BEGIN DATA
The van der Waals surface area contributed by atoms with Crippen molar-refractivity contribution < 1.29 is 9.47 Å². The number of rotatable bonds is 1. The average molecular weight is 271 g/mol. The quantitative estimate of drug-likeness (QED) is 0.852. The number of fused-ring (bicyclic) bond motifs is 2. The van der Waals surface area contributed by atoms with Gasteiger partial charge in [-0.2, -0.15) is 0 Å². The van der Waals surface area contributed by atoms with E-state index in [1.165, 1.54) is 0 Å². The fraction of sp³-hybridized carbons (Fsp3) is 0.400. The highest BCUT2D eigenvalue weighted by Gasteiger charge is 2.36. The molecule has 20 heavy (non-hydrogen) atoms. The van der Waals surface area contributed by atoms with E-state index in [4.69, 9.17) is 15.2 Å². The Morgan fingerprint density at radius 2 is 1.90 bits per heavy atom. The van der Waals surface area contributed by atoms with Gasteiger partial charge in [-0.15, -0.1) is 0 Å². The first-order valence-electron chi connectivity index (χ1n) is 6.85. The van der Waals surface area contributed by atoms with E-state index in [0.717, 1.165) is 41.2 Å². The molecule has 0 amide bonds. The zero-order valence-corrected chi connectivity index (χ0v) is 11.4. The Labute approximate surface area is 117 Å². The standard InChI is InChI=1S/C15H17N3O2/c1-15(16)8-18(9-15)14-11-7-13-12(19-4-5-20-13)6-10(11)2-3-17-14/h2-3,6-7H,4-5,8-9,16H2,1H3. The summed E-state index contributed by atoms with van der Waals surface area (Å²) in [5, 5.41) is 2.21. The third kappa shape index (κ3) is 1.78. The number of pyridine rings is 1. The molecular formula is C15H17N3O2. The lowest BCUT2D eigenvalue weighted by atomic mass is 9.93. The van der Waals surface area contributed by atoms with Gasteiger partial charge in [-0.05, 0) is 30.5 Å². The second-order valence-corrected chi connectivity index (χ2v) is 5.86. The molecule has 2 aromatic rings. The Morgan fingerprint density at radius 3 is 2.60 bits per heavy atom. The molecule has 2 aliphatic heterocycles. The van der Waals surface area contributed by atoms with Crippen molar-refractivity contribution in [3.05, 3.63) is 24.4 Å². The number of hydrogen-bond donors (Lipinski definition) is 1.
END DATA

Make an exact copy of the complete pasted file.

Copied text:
The van der Waals surface area contributed by atoms with Crippen molar-refractivity contribution < 1.29 is 9.47 Å². The number of rotatable bonds is 1. The average molecular weight is 271 g/mol. The quantitative estimate of drug-likeness (QED) is 0.852. The number of fused-ring (bicyclic) bond motifs is 2. The van der Waals surface area contributed by atoms with Gasteiger partial charge in [-0.2, -0.15) is 0 Å². The van der Waals surface area contributed by atoms with E-state index in [1.165, 1.54) is 0 Å². The fraction of sp³-hybridized carbons (Fsp3) is 0.400. The highest BCUT2D eigenvalue weighted by Gasteiger charge is 2.36. The molecule has 20 heavy (non-hydrogen) atoms. The van der Waals surface area contributed by atoms with E-state index in [4.69, 9.17) is 15.2 Å². The Morgan fingerprint density at radius 2 is 1.90 bits per heavy atom. The van der Waals surface area contributed by atoms with Gasteiger partial charge in [-0.15, -0.1) is 0 Å². The first-order valence-electron chi connectivity index (χ1n) is 6.85. The van der Waals surface area contributed by atoms with E-state index in [0.717, 1.165) is 41.2 Å². The molecule has 0 amide bonds. The zero-order valence-corrected chi connectivity index (χ0v) is 11.4. The Labute approximate surface area is 117 Å². The standard InChI is InChI=1S/C15H17N3O2/c1-15(16)8-18(9-15)14-11-7-13-12(19-4-5-20-13)6-10(11)2-3-17-14/h2-3,6-7H,4-5,8-9,16H2,1H3. The summed E-state index contributed by atoms with van der Waals surface area (Å²) in [5, 5.41) is 2.21. The third kappa shape index (κ3) is 1.78. The number of pyridine rings is 1. The molecular formula is C15H17N3O2. The lowest BCUT2D eigenvalue weighted by atomic mass is 9.93. The van der Waals surface area contributed by atoms with Gasteiger partial charge in [-0.05, 0) is 30.5 Å². The second-order valence-corrected chi connectivity index (χ2v) is 5.86. The molecule has 2 aromatic rings. The Morgan fingerprint density at radius 3 is 2.60 bits per heavy atom. The molecule has 2 aliphatic heterocycles. The van der Waals surface area contributed by atoms with Crippen molar-refractivity contribution in [3.05, 3.63) is 24.4 Å². The number of hydrogen-bond donors (Lipinski definition) is 1.